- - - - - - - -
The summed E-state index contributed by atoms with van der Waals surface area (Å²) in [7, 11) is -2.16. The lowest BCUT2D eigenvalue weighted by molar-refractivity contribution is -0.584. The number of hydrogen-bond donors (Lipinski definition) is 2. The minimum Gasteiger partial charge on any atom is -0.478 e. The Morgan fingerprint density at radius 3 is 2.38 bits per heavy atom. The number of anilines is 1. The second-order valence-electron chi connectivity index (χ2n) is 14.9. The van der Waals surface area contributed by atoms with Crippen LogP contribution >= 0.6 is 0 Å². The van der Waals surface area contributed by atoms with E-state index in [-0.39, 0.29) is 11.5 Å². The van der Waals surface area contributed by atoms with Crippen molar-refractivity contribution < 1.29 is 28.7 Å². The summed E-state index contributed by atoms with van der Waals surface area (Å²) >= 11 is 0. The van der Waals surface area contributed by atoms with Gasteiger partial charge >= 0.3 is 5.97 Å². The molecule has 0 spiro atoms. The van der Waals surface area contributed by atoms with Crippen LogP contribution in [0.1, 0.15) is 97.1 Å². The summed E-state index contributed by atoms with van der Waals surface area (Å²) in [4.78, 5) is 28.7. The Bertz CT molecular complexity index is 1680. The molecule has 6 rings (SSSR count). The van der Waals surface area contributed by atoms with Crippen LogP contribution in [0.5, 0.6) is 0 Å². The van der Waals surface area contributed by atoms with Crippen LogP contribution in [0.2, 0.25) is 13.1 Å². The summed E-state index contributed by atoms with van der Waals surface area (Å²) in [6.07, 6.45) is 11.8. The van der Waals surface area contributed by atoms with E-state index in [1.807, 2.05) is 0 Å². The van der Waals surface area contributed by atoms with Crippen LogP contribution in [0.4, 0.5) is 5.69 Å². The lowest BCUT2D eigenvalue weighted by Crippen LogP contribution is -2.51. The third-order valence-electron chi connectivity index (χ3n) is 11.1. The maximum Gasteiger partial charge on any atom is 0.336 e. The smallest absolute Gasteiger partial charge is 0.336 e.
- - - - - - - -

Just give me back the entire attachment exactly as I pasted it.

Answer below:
The summed E-state index contributed by atoms with van der Waals surface area (Å²) in [7, 11) is -2.16. The lowest BCUT2D eigenvalue weighted by molar-refractivity contribution is -0.584. The number of hydrogen-bond donors (Lipinski definition) is 2. The minimum Gasteiger partial charge on any atom is -0.478 e. The Morgan fingerprint density at radius 3 is 2.38 bits per heavy atom. The number of anilines is 1. The second-order valence-electron chi connectivity index (χ2n) is 14.9. The van der Waals surface area contributed by atoms with Crippen LogP contribution >= 0.6 is 0 Å². The van der Waals surface area contributed by atoms with E-state index in [-0.39, 0.29) is 11.5 Å². The van der Waals surface area contributed by atoms with Crippen molar-refractivity contribution < 1.29 is 28.7 Å². The summed E-state index contributed by atoms with van der Waals surface area (Å²) >= 11 is 0. The van der Waals surface area contributed by atoms with Gasteiger partial charge >= 0.3 is 5.97 Å². The molecule has 0 spiro atoms. The van der Waals surface area contributed by atoms with Crippen LogP contribution in [0.1, 0.15) is 97.1 Å². The summed E-state index contributed by atoms with van der Waals surface area (Å²) in [4.78, 5) is 28.7. The Bertz CT molecular complexity index is 1680. The molecule has 6 rings (SSSR count). The van der Waals surface area contributed by atoms with Crippen LogP contribution in [0.5, 0.6) is 0 Å². The van der Waals surface area contributed by atoms with Crippen LogP contribution in [0.2, 0.25) is 13.1 Å². The summed E-state index contributed by atoms with van der Waals surface area (Å²) in [6.07, 6.45) is 11.8. The van der Waals surface area contributed by atoms with E-state index in [1.807, 2.05) is 0 Å². The van der Waals surface area contributed by atoms with Crippen LogP contribution in [0.4, 0.5) is 5.69 Å². The lowest BCUT2D eigenvalue weighted by Crippen LogP contribution is -2.51. The third-order valence-electron chi connectivity index (χ3n) is 11.1. The maximum Gasteiger partial charge on any atom is 0.336 e. The smallest absolute Gasteiger partial charge is 0.336 e.